How using assistive technology can benefit you | Oxfordshire County Council

How using assistive technology can benefit you

Benefits that using alarms and helpful gadgets can bring and difficulties they can help overcome.

Lady using equipment

What is assistive technology?

Assistive technology is any device or system that allows an individual to perform a task that they would otherwise be unable to do, or increases the ease and safety with which the task can be performed.

It includes a wide range of devices from simple 'low tech' items, such as, memory aids, to more high tech items, such as, GPS tracking devices to locate somebody who may have gone missing.

What are the benefits?

Assistive technology can:

  • promote independence and autonomy, both for the person and those around them
  • facilitate memory and recall
  • help manage potential risks in and around the home
  • reduce early entry into care homes and hospitals
  • reduce the stress on carers, improving their quality of life, and of the person they are caring for

Difficulties that assistive technology may address

  • Risk of falling
    • Sensors / lights may help, particularly at night, for example when getting up from bed to go to the toilet.
  • Memory difficulties, such as,
    • remembering to take medication on time, Doctor's appointments
    • knowing date and time and distinguishing between day and night
    • Remembering to eat and drink regularly or at specific times
    • Remembering mobility aid, keys, purse, etc. when going out
  • Risk of wandering / "purposeful walking"
    • Sensors can be placed inside the home to alert a carer or family member, e.g. if a person gets out of bed at night.
    • Tracking systems using GPS / mobile phone technology can be used to locate somebody outdoors.
  • Difficulty summoning help
    • Waterproof pendant alarms and care phones may help somebody call for help in an emergency.
  • Determining a person's care needs
    • "Just Checking" consists of movement sensors which can help assess how well a person is managing at home.

What assistive technology is available?

We can supply three different types of assistive technology in Oxfordshire depending on your personal circumstances, as well as, providing information on other systems available:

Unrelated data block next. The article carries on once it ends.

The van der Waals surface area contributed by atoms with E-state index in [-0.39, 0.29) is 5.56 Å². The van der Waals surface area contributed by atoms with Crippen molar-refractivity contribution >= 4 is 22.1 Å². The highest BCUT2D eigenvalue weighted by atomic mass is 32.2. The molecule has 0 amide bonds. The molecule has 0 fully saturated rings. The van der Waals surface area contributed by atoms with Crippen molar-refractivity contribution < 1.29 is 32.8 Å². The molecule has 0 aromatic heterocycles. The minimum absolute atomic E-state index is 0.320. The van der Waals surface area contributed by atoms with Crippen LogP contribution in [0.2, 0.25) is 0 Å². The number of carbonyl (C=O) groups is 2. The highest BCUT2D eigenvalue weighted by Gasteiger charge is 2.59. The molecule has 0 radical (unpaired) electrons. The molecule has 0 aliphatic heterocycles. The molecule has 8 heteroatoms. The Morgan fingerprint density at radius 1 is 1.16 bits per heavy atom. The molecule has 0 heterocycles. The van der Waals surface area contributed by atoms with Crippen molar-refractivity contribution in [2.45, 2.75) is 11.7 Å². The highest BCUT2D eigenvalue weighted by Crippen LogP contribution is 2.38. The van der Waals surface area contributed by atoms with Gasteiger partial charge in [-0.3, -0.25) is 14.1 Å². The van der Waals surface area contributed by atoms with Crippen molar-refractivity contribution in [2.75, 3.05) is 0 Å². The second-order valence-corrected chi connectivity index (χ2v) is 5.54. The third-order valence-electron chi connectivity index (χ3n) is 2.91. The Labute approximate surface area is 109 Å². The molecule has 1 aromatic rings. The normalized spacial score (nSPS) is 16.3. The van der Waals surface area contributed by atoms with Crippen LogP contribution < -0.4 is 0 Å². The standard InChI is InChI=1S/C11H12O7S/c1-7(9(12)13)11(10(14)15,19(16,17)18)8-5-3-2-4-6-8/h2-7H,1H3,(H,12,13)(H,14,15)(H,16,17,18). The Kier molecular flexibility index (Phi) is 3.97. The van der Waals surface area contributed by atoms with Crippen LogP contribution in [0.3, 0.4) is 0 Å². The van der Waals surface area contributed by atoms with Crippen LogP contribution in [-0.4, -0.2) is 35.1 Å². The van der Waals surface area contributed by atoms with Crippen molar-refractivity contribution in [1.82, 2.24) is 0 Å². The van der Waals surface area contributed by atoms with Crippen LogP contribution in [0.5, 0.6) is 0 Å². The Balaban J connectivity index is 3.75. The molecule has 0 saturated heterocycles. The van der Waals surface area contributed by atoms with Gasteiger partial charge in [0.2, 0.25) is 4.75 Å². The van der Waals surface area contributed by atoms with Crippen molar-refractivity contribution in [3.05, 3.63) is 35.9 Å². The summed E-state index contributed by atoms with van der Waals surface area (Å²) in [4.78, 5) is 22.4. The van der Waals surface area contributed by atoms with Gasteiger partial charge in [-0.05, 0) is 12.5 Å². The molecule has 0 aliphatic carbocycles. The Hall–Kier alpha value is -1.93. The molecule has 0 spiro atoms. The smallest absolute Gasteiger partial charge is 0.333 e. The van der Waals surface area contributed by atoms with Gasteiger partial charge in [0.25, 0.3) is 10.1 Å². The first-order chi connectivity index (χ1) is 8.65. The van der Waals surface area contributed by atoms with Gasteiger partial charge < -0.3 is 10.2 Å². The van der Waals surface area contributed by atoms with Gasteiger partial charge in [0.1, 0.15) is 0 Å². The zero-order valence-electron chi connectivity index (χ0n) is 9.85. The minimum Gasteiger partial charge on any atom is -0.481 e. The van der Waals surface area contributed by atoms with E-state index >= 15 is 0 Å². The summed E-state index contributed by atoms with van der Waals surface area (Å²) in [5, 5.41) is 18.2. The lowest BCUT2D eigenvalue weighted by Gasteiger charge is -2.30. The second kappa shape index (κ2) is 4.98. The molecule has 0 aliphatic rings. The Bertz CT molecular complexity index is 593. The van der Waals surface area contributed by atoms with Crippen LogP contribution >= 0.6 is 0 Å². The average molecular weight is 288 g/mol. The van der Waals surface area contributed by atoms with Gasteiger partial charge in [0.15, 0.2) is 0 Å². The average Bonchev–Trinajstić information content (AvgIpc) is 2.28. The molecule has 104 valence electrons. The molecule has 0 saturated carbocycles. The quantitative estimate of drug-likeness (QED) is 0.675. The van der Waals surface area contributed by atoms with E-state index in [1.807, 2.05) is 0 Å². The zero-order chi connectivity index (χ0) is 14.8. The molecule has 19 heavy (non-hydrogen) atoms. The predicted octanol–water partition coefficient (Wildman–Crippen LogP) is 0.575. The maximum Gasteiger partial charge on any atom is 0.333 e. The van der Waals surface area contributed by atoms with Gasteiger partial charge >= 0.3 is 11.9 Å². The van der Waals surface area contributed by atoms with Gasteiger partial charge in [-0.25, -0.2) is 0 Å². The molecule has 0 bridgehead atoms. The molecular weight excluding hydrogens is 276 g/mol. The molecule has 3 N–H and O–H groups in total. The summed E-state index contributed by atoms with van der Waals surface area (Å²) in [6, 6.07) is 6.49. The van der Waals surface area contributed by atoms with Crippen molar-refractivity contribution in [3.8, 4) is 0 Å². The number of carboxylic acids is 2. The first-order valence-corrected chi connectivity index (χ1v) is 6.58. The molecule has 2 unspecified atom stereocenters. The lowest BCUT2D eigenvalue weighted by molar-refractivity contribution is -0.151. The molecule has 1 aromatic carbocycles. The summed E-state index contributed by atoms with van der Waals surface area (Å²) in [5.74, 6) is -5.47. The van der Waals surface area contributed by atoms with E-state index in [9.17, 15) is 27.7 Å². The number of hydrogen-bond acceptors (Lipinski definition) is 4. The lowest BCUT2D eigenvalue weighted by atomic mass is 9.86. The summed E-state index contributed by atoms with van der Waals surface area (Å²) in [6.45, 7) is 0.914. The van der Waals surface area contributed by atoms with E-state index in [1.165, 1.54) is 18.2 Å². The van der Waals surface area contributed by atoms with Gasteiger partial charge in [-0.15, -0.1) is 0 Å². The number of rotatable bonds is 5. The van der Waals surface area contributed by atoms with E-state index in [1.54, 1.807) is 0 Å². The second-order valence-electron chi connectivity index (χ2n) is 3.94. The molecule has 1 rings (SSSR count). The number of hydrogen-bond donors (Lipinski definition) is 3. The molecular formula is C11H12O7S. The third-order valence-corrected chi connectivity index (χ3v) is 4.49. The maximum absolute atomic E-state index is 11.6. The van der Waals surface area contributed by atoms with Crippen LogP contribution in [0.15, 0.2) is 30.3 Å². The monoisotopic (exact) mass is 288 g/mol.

Telecare

Telecare – sensors in your home are linked through your phone line and a base unit connected to a 24 hour staffed monitoring centre. If the sensor detects a potential danger, such as, smoke or falls, it will automatically call the monitoring centre. Staff at the monitoring centre will then phone the person and if necessary can request further help from their family, friend / neighbour or the emergency services.

Standalone assistive technology or simple gadgets

Standalone Assistive Technology – provides a similar range of sensors to Telecare, but instead of the alerts going to a 24 hour monitoring centre, alerts or reminders go directly to the person or to a family member / carer in the property via a portable pager that the carer keeps with them.

Just Checking

Just Checking – consists of movement sensors which can help to determine how a person is managing their daily routine at home. In Oxfordshire Just Checking is used for short assessment periods and can be hired privately.

For more information see www.justchecking.co.uk.

How to find out whether assistive technology can help you

An assessment can be requested by contacting the Social and Health Care Team .

Watch our video to find out how assistive technology works

Video transcript

Tom: Hello, my name is Tom McDermott, I’m an occupational therapist and one of the leads for assistive technology for the county council. Assistive technology is a range of simple devices that people can use in their own home all linked to a monitoring centre to ensure that they are safe and also as independent as possible. This is a range of the equipment we have available that is on loan free of charge following an assessment. We also work very closely with our health colleagues in the community to support people who may have recently come out of hospital or had a fall so that they can get back into their daily routine as soon as possible.